We’re going to clear a 2’ x 2’ square, approximately.  We recommend that you dig that out and add some gravel or some crushed rock.  Because the barrel is quite heavy and it’s going to settle.  That’s going to give it the best surface to settle.  Once we put the rock in we’re going to tap it down really good.  We’re going to place the cinder blocks.  It’s imperative that the cinder blocks are level.  Take repeated measurements, different angles.  We’re going to put down a base layer of cinder blocks then another layer on top of that.  Basically, what that’s doing is just elevating the barrel so we can get good water pressure. 

Shelley:
So the water drains down. 

Matt:
The next step is to put the barrel on top of the cinder blocks.  Just kind of eyeball where on the downspout the diverter is going to go.  We want it to be probably about a foot above the top of the barrel. 

Shelley:
Higher than the rain barrel. 

Matt:
Again, it’s a gravity flow.  We want to make sure it comes down into the barrel.  We’re going to make a cut in the downspout using a hacksaw.  Just make sure you support the downspout as you’re doing it.  Then, remove the amount of downspout that’s displaced by the diverter which in this case, is about 5-1/2 inches.  So, another cut with the hacksaw. 

Shelley:
Can people get diverters anywhere? 

Matt:
They’re available commercially or available retail on the Internet on a bunch of different gardening Web sites.  We are also selling diverters.  It’s actually a design that one of our volunteers came up with.  If people are interested in contacting us for diverters we can certainly get them. 

Shelley:
The diverter lets water run into the rain barrel.  But when the rain barrel is full then it diverts back down to the downspout. 

Matt:
Exactly, the overflow is built into the system.  There’s a couple other nice pieces about the diverter.  If you don’t have a site that’s immediately near the downspout and you want to go around a corner to hide it or put it out of view the hosing that we’re going to attach will allow you flexibility as to where you put it.  Another nice piece is there’s no open top to the barrel.  It’s a closed system. 

Shelley:
No mosquitoes. 

Matt:
Which is a pretty big concern around here. 

Shelley:
So, we’ve got the diverter on.  I assume the next thing to do is to attach that hose. 
Matt:
Right, we’re going to attach the hose and you have to take an approximate measurement about where the hose is going to enter the top of the barrel.  But basically, you can cut that with a hacksaw.  We’re going to reattach the bottom of the downspout as well.  So, essentially, the downspout, when all is said and done the downspout is intact completely with a little diverter sandwiched in the middle.  And the last couple things to check once the installation is complete is to make sure your spigot is closed so you actually do capture the rainwater.  And then we also recommend to people that they use a hose and actually fill up their barrel put a few inches of water in there to give it some weight.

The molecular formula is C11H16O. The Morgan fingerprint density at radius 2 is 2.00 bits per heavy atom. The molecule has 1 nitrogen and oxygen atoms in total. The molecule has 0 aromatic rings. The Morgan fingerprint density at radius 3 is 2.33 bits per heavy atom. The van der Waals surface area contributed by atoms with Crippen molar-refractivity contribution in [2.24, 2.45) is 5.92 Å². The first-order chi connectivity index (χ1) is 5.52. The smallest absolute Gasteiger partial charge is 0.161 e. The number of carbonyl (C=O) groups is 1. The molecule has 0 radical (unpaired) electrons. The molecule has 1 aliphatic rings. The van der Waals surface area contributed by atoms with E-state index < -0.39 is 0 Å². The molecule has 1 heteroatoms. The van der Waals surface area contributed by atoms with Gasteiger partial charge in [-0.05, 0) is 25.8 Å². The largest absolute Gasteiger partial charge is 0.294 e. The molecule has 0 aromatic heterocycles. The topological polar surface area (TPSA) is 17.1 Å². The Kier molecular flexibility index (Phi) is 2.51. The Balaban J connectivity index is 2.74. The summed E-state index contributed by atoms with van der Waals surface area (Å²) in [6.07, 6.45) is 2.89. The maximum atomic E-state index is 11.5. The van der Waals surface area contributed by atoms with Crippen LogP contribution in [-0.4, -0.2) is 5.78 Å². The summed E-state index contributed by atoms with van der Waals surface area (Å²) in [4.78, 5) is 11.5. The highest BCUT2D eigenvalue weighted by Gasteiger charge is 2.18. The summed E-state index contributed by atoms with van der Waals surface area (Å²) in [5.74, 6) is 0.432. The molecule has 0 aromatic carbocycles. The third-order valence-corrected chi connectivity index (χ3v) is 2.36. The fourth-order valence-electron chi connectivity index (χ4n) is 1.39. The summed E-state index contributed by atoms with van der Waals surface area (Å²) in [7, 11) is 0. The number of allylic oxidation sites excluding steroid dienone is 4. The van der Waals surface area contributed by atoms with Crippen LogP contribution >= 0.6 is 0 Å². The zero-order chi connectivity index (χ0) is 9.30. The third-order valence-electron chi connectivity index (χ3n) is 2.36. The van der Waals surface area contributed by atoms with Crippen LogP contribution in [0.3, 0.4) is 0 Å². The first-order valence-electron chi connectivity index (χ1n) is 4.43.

Shelley:
So it doesn’t blow away, until the next rain which hopefully will now be very quick. 

Matt:
Exactly. 

Shelley:
What about things like in the fall with fall clean up and winter care?  What do we do with it in the winter? 

Matt:
We have a diverter here.  And we can remove this hose.  This will be the hose that brings the water to the barrel and then simply put a cap on it.  That will cap the water in the diverter so it all goes down your downspout. 

Shelley:
So it’s not going to affect the barrel at all.  Do we just leave the barrel there filled with water? 

Matt:
We have you drain the barrel at the very least.  Then, if you have space in a garage or in a shed somewhere like that we recommend that you get it out of the elements to preserve the barrel as much as possible.  But the most important piece is to empty it. 

Shelley:
Don’t leave the water in there.  It’ll freeze and split the barrel as I know from previous experience.  Matt, thank you so much.  I can’t wait until the next rainfall. 

Matt:
It’s my pleasure. 

Shelley:
If you’d like more information on installing a rain barrel or on any of the topics we discussed today check out our Web site at: wpt.org/garden I’m Shelley Ryan.  Thanks for watching the “Wisconsin Gardener.”